Copyright Armand Bollinger    All Rights reserved    Email: armand@trackoff.org
You've just unboxed and installed your brand-new router, but for some reason it doesn't work at all. Or maybe it worked fine before, but now things have changed for the worse.

No matter what happened, this quick guide should help you isolate, and then fix most home network problems.

I won't start by telling you to restart the router. Well, it looks like I just did that! So do it, because router restarts are guaranteed to fix most problems.

I won't tell you to check for loose or disconnected cables either. Or for devices that have been turned off accidentally. Wait, I did it again!

But you are smart, so may have done these things already. Good for you! So, let's move on to the next level.

Sometimes home network connections fail because Wi-Fi signal power is limited. To complicate things even further, some people experience Wi-Fi network problems the minute they power on their microwave ovens or smart refrigerators.
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To learn more about the Internet, be sure to visit the Living Internet website.

It is a fantastic resource which includes almost 1,000 pages that discuss how the Internet was invented, how it works, Internet security, and so much more.
How to troubleshoot home network problems
The explanation is simple: all these electronics use the same 2.4 GHz radio band, so their signals interfere with your Wi-Fi signal. Of course, your neighbors are probably using the same frequency for their Wi-Fi networks, and this makes things even worse.

The fix these problems, consider changing the Wi-Fi channel, repositioning your router, or if these things don't bring in the desired results, consider purchasing a Wi-Fi amplifier and a high gain antenna like these omnidirectional ones.

Some devices will not communicate properly with the router because they use an older protocol. This means that you should configure your router properly, making sure that it runs in mixed mode. Otherwise, devices that run using the ancient 802.11b mode, for example, will not be able to connect to a router that uses the more modern 802.11n protocol.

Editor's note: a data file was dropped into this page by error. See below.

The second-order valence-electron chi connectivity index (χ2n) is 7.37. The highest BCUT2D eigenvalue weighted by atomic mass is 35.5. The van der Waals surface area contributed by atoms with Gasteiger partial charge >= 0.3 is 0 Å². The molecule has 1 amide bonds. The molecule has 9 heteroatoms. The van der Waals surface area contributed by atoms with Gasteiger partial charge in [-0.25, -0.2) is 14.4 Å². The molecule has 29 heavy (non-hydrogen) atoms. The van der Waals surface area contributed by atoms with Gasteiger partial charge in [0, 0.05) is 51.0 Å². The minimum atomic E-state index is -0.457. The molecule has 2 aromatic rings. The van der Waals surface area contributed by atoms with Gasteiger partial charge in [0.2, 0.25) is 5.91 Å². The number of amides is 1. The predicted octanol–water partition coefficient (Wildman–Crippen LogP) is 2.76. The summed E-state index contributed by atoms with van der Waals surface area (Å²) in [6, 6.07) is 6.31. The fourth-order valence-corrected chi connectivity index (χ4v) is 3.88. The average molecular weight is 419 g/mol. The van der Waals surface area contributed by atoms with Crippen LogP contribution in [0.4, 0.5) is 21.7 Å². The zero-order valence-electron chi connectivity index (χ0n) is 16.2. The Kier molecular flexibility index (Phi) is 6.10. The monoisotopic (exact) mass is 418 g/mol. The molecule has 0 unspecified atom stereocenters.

Often times, the devices that are only used a few times per year can't connect to the network because you have changed the Wi-Fi password, but you have forgotten to update it on these seldom used devices.

Fortunately, the fix is easy: start the device that misbehaves, choose the proper Wi-Fi network, and then input the updated password into the proper field. Remember that this will only work if the other devices are able to connect to the network.

Your router may use MAC address filtering. It's a feature that is disabled on most routers by default. Still, you may have activated it, and then forgotten about it. This means that your router will only accept connection from devices whose IP addresses have been whitelisted in its MAC filtering panel.

To fix this problem, either add the MAC address of the malfunctioning devices to the list, or disable MAC filtering altogether. Yes, it's a feature that's supposed to boost Wi-Fi security, but the reality is that most hackers can quickly and easily clone the MAC address of any device that's already connected to the network.

Your router is able to handle up to 10...15 clients at once. It's easy to exceed that number by purchasing and using lots of IoT devices, for example.

If everyone in your home has a laptop, a tablet or a smartphone, you are probably going to need another router, to keep up with the increased load.

Sometimes the router misbehaves because it is overheated. If your router downloads huge amounts of data (lots of movies, for example) from the Internet for hours, it may overheat because of the heavy load.

You can quickly determine if this is the problem by allowing the router to cool off. Simply power it down, wait for 10 minutes, point a fan towards it, and then power it on. If the restarts or crashes stop, you have successfully identified the cause. Sometimes the problem is caused not by the router, but by its power supply. It helps to have an extra power source and see the problem is fixed by replacing the existing one.

Sadly, sometimes the network connectivity problems are caused by defective hardware. Most routers fail after working fine for a few years, and that is okay.

No, I'm not encouraging you to waste money by purchasing a new router. But the reality is that new routers have improved features, and some of them help you keep the Wi-Fi network secure from prying eyes. So, if your router is dead, throw it away and buy a new one. Often times, you will also experience a significant Internet speed increase.